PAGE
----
In one of the offices of MI5, the UK’s home security service on the north bank of the River Thames in London, James Britton was busy sifting through reams of information sent earlier in the day from GCHQ, the government’s communication headquarters in Cheltenham. An experienced officer skilled in the tradecraft of the shadowy underworld that he operated in, he had been trained to survive situations where others failed, or even died.
James’s workload was increasing, by having to deal with the many threats of terrorism from among the so-called refugees flooding into the UK across non-existent borders, together with the growing menace of home-grown jihadis. He abhorred the current trend of maniacs driving trucks and cars into crowds of people, ploughing them down, killing and maiming both young and old alike, irrespective of race or creed.
The recent upheaval in British politics had been caused by the previous prime minister miscalculating a call for a vote of confidence to remain in the EU and the electorate had voted to leave. Macintosh had had no choice other than to call for a general election, which he lost. The old, lethargic, long-standing government had been kicked out in a floodtide of votes for the young, enthusiastic People First in Britain party. Since being elected, Carol Dowding, the popular new prime minister and Michael Dodds, her deputy, had been working hard with the new government to negotiate a fair deal to leave the aggressive, German dominated European Union. This government was seen to be finally addressing the appalling immigration problem, to the relief of many.
James reflected on his recent meeting with his brother, Charlie and wondered if he had found out any more about Michael Dodds death. The circumstances of his death were far from clear, the unusual presence of MI6 at the time and the fact that they had moved the body to the special mortuary in London. He also wondered if the copies of the court martial record he had given Charlie had helped whatever he was investigating.
James and Charlie had both experienced from an early age an uncanny ability of possessing and using their six sense, what the boffins would term their extrasensory perception. It was the reason that made Charlie such a good investigative journalist and his twin brother a successful intelligence officer. James was very proud of his brother and his knack of always getting right to the heart of the matters he investigated, even if he sailed close to the winds at times. He laughed to himself on remembering Charlie had occasionally even made the headlines himself. James leaned forward, put his elbow on the desk and cupped chin in hand in thought. Why had the court martial records been re-classified by MI6 and what were they covering up after all this time? He had no idea but was determined to help his brother find out.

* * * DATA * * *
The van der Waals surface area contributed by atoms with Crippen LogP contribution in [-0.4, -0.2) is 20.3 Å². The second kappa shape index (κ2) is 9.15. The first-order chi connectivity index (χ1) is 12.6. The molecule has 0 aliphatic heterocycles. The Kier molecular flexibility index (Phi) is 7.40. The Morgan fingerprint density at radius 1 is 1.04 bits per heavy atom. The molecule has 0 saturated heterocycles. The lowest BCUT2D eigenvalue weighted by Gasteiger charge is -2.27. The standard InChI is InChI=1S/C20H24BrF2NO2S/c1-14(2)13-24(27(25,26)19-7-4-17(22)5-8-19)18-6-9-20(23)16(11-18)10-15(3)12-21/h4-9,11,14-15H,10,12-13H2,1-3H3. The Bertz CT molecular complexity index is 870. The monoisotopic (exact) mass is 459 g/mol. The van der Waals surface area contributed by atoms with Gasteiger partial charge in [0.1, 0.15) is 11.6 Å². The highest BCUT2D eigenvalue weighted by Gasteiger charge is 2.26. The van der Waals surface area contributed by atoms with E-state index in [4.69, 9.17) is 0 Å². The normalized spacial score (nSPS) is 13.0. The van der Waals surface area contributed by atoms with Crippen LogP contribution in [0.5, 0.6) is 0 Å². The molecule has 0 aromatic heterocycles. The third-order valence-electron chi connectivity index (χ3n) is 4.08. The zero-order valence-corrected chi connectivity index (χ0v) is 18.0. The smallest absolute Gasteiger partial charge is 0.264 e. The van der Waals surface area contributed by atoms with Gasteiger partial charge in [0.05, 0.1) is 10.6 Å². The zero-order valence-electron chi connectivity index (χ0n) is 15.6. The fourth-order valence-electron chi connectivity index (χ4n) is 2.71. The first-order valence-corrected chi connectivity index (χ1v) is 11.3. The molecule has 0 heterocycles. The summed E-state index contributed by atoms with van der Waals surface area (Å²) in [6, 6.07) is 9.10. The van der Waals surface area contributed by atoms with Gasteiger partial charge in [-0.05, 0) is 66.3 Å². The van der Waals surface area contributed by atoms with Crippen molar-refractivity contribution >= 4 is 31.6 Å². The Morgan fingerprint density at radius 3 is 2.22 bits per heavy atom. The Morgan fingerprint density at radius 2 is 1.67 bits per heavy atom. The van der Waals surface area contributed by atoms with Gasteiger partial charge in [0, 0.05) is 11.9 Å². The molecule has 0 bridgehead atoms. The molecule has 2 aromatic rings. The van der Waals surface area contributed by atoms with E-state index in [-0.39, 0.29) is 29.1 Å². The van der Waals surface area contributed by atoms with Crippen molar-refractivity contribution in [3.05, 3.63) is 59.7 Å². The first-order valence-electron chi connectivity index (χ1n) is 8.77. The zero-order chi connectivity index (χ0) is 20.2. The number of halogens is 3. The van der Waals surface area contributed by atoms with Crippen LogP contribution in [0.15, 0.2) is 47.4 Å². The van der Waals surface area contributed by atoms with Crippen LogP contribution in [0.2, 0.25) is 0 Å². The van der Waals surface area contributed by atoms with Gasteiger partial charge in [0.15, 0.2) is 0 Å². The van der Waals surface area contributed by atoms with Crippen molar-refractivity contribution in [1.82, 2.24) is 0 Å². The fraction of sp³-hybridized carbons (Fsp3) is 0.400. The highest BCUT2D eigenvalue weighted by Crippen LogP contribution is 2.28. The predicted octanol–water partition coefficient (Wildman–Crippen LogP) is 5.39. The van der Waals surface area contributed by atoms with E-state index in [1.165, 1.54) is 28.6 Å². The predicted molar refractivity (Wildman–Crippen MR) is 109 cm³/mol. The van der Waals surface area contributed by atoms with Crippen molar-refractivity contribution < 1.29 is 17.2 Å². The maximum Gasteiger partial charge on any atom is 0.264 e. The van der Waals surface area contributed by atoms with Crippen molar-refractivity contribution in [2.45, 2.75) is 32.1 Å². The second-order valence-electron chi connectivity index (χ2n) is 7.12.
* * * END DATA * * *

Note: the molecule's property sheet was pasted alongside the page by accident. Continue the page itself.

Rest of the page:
James’s decided to ring a contact in MI6, his instincts telling him to be careful, prompted by the fact of the widening chasm between the two intelligence agencies. He knew that the relationship between them had never always been cordial, but it had now disintegrated into a tangled web of mistrust and deceit. He picked up his phone and called Pat Harding, a friend from the Royal Navy who now worked as a researcher at MI6
‘Hi Pat, how are you?’ enquired James.
‘Sounds like my mate from MI5. I’m fine, Jimbo, how’s yourself?’
‘Can’t complain. It’s about time we had a game of squash, we haven’t played for ages. How about I book a court next week?’
‘OK, but you sure you can spend the time? Thought you were busy clearing the land of heathen infidels?’
‘Give us a break, Pat. I need a favour.’ joked James.
‘Fire away, how can I help?’
‘Can you pull the records on a recent re-classification issued on the 21 April 2015? It’s a restriction on a court martial of a John Faulkner that held on the 15 September 1940.’
‘That’s rather a long time ago! Does it concern national security?’ Pat asked his friend.
‘Yes, I’ve got reason to believe it does.’
’Fair enough, let’s have a look for you then.
James heard the tap of a keyboard over the line followed by a low whistle.
‘No can do, Jimbo. It’s flagged by the head honcho himself. Denied access even for me.’
‘What, Mollinson himself?’
‘The very same. Sorry James, but if you want my advice, you’d better leave this one alone.’
‘OK Pat. How about 1900 hours next Friday for squash?’
‘You’re on and stand by for a thrashing.’
James replaced the handset.
‘What the bloody hell!’ he said to himself.
He looked up at the clock on the wall and decided it was time to go. It was early Friday afternoon and he was looking forward to what promised to be an interesting weekend. In another building not far away, a small flag popped up on the computer monitor of James Mollinson, director of MI6, signalling dire consequences ahead for James Britton.